Best European Fiction 2013

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Overview

2013 may be the best year yet for Best European Fiction. The inimitable John Banville joins the list of distinguished preface writers for Aleksandar Hemon's series, and A. S. Byatt represents England among a luminous cast of European contributors. Fans of the series will find everything they've grown to love, while new readers will discover what they've been missing!

Dalkey Archive Press

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Overview

2013 may be the best year yet for Best European Fiction. The inimitable John Banville joins the list of distinguished preface writers for Aleksandar Hemon's series, and A. S. Byatt represents England among a luminous cast of European contributors. Fans of the series will find everything they've grown to love, while new readers will discover what they've been missing!

Dalkey Archive Press

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Editorial Reviews

Wall Street Journal
““The collection’s diverse range of styles includes more experimental works than a typical American anthology might . . . [Mr. Hemon’s] only criteria were to include the best works from as many countries as possible.””
Time
““Best European Fiction is an exhilarating read.””
Booklist Starred Review
““Readers for whom the expression ‘foreign literature’ means the work of Canada’s Alice Munro stand to have their eyes opened wide and their reading exposure exploded as they encounter works from places such as Croatia, Bulgaria, and Macedonia (and, yes, from more familiar terrain, such as Spain, the UK, and Russia).””
New York Times
““Best European Fiction 2010 . . . offers an appealingly diverse look at the Continent’s fiction scene.””
Starred Review - Booklist
“"Readers for whom the expression ‘foreign literature’ means the work of Canada’s Alice Munro stand to have their eyes opened wide and their reading exposure exploded as they encounter works from places such as Croatia, Bulgaria, and Macedonia (and, yes, from more familiar terrain, such as Spain, the UK, and Russia)."”
Time Magazine
“"Best European Fiction is an exhilarating read."”
Library Journal
One might expect the fourth edition of this series, an instant classic, to have a celebratory sameness. But while the selections remain diverse and high quality, this new volume has a different feel from its predecessors—somewhat more meditative and spookier and noticeably concerned with the totalitarian mind-set, governmental or otherwise. Whether that reflects the current state of European writing or editor Hemon’s preoccupation while reading, the result is still engrossing. Altogether 32 countries are represented, from Iceland to Macedonia; one story is translated from Basque, while another, translated from German, is by a Turkish writer. It’s especially charming to see Tomás Mac Síomóin’s eerie, is-the-doctor-mad “Music in the Bone,” a work from Ireland that’s been translated from Irish. Other standouts include Finish Tiina Raevaara’s “My Creator, My Creation,” a dark Coppelia-like tale about what we can and cannot control; Belgian Paul Edmund’s “Grand Froid,” a sinister, absurdist story about a play’s performance that makes us rethink art vs. reality; Georgian Lasha Bugadze’s “The Sins of the Wolf,” about a reader who stubbornly insists that an author’s characters are real; and Ukrainian Tania Malyarchuk’s zany “Me and My Sacred Cow.” Dividing the stories thematically (e.g., space, memory) might have been heavy-handed but actually seems to work.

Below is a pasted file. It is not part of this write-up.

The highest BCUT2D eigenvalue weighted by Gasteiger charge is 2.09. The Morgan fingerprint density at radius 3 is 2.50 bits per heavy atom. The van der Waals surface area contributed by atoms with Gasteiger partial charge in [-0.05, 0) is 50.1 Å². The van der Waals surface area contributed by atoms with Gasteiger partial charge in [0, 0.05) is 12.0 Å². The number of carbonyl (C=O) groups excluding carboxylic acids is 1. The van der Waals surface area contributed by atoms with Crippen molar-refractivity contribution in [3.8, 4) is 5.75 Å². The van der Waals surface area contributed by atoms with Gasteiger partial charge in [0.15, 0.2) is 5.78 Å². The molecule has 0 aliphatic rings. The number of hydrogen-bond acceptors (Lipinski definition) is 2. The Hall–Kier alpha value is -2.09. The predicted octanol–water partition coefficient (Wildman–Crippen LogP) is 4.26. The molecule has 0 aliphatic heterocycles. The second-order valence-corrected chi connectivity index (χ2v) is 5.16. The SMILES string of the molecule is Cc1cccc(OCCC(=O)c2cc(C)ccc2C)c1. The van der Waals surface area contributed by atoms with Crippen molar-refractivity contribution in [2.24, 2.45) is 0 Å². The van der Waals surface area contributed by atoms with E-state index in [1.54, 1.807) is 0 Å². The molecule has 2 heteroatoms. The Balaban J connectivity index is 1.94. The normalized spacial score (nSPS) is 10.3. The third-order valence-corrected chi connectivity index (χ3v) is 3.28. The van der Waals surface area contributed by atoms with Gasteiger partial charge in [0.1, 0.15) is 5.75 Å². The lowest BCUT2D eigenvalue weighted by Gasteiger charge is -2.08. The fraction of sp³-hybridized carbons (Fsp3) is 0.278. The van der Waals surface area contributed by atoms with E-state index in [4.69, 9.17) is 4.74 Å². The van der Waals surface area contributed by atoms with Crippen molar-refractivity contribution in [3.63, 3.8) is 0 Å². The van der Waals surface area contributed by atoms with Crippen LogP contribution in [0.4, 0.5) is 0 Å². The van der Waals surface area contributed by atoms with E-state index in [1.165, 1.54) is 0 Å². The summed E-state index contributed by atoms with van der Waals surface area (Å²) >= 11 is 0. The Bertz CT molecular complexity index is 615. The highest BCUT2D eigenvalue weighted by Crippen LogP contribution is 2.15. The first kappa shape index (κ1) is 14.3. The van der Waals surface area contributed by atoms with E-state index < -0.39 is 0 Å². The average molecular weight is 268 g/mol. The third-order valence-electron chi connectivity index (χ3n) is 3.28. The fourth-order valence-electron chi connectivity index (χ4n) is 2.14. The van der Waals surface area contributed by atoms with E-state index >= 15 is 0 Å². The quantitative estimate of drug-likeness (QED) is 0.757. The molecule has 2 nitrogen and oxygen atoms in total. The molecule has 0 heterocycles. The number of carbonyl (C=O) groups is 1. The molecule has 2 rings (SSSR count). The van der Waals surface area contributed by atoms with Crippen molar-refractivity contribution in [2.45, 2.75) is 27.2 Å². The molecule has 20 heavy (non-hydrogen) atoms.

Verdict Highly recommended for discriminating readers.—Barbara Hoffert, Library Journal(c) Copyright 2011. Library Journals LLC, a wholly owned subsidiary of Media Source, Inc. No redistribution permitted.

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Product Details

  • ISBN-13: 9781564787927
  • Publisher: Dalkey Archive Press
  • Publication date: 11/20/2012
  • Pages: 500
  • Sales rank: 142,354
  • Product dimensions: 8.80 (w) x 5.70 (h) x 1.40 (d)

Meet the Author

Aleksandar Hemon

Aleksandar Hemon is the author of The Question of Bruno, Nowhere Man, and The Lazarus Project, which was a finalist for the National Book Critics Circle Award in 2008. Born in Sarajevo, Hemon visited Chicago in 1992, intending to stay for several months. While there, Sarajevo came under siege, and he was unable to return home. Hemon wrote his first story in English in 1995. He was awarded a Guggenheim Fellowship in 2003 and a “Genius Grant” from the MacArthur Foundation in 2004. He lives in Chicago with his wife and daughter.

John Banville was born in Wexford, Ireland, in 1945. He is the author of fourteen novels including The Book of Evidence, which was shortlisted for the 1989 Booker Prize. He lives in Dublin.

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Sort by: Showing 1 Customer Reviews
  • Anonymous

    Posted November 25, 2013

    Boring

    Usually I enjoy European authors. this anthology is uninteresting.

    Was this review helpful? Yes  No   Report this review
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